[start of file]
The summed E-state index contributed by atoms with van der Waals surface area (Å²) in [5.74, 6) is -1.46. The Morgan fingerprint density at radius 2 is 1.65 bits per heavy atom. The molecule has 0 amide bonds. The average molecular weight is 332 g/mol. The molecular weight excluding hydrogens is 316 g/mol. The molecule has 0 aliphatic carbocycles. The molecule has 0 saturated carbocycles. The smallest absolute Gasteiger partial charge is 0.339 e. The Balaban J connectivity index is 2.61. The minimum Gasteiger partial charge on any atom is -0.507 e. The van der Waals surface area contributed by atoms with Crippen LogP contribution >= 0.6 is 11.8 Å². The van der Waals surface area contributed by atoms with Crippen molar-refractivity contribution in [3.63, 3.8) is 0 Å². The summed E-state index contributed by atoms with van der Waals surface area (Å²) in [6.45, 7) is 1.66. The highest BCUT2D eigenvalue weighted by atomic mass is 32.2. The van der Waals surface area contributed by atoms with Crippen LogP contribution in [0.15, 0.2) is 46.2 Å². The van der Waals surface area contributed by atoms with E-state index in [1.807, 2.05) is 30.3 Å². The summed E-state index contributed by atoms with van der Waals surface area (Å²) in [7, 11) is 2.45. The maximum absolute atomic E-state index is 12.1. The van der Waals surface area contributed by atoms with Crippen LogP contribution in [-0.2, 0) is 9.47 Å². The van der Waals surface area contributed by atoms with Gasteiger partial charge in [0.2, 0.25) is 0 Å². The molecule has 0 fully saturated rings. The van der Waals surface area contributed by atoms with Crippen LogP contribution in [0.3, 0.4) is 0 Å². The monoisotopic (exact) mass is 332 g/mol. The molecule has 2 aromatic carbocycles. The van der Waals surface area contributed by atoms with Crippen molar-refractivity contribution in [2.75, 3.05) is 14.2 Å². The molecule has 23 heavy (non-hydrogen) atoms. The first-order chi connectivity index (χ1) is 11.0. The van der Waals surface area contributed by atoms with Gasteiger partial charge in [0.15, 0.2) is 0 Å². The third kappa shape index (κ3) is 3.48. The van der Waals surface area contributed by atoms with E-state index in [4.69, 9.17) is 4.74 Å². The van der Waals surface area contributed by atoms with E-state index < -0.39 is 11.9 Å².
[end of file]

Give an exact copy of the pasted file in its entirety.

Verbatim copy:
The summed E-state index contributed by atoms with van der Waals surface area (Å²) in [5.74, 6) is -1.46. The Morgan fingerprint density at radius 2 is 1.65 bits per heavy atom. The molecule has 0 amide bonds. The average molecular weight is 332 g/mol. The molecular weight excluding hydrogens is 316 g/mol. The molecule has 0 aliphatic carbocycles. The molecule has 0 saturated carbocycles. The smallest absolute Gasteiger partial charge is 0.339 e. The Balaban J connectivity index is 2.61. The minimum Gasteiger partial charge on any atom is -0.507 e. The van der Waals surface area contributed by atoms with Crippen LogP contribution >= 0.6 is 11.8 Å². The van der Waals surface area contributed by atoms with Crippen molar-refractivity contribution in [3.63, 3.8) is 0 Å². The summed E-state index contributed by atoms with van der Waals surface area (Å²) in [6.45, 7) is 1.66. The highest BCUT2D eigenvalue weighted by atomic mass is 32.2. The van der Waals surface area contributed by atoms with Crippen LogP contribution in [0.15, 0.2) is 46.2 Å². The van der Waals surface area contributed by atoms with E-state index in [1.807, 2.05) is 30.3 Å². The summed E-state index contributed by atoms with van der Waals surface area (Å²) in [7, 11) is 2.45. The maximum absolute atomic E-state index is 12.1. The van der Waals surface area contributed by atoms with Crippen LogP contribution in [-0.2, 0) is 9.47 Å². The van der Waals surface area contributed by atoms with Gasteiger partial charge in [0.2, 0.25) is 0 Å². The molecule has 0 fully saturated rings. The van der Waals surface area contributed by atoms with Crippen LogP contribution in [0.3, 0.4) is 0 Å². The monoisotopic (exact) mass is 332 g/mol. The molecule has 2 aromatic carbocycles. The van der Waals surface area contributed by atoms with Crippen molar-refractivity contribution in [2.75, 3.05) is 14.2 Å². The molecule has 23 heavy (non-hydrogen) atoms. The first-order chi connectivity index (χ1) is 11.0. The van der Waals surface area contributed by atoms with Gasteiger partial charge in [0.15, 0.2) is 0 Å². The third kappa shape index (κ3) is 3.48. The van der Waals surface area contributed by atoms with E-state index in [4.69, 9.17) is 4.74 Å². The van der Waals surface area contributed by atoms with E-state index < -0.39 is 11.9 Å².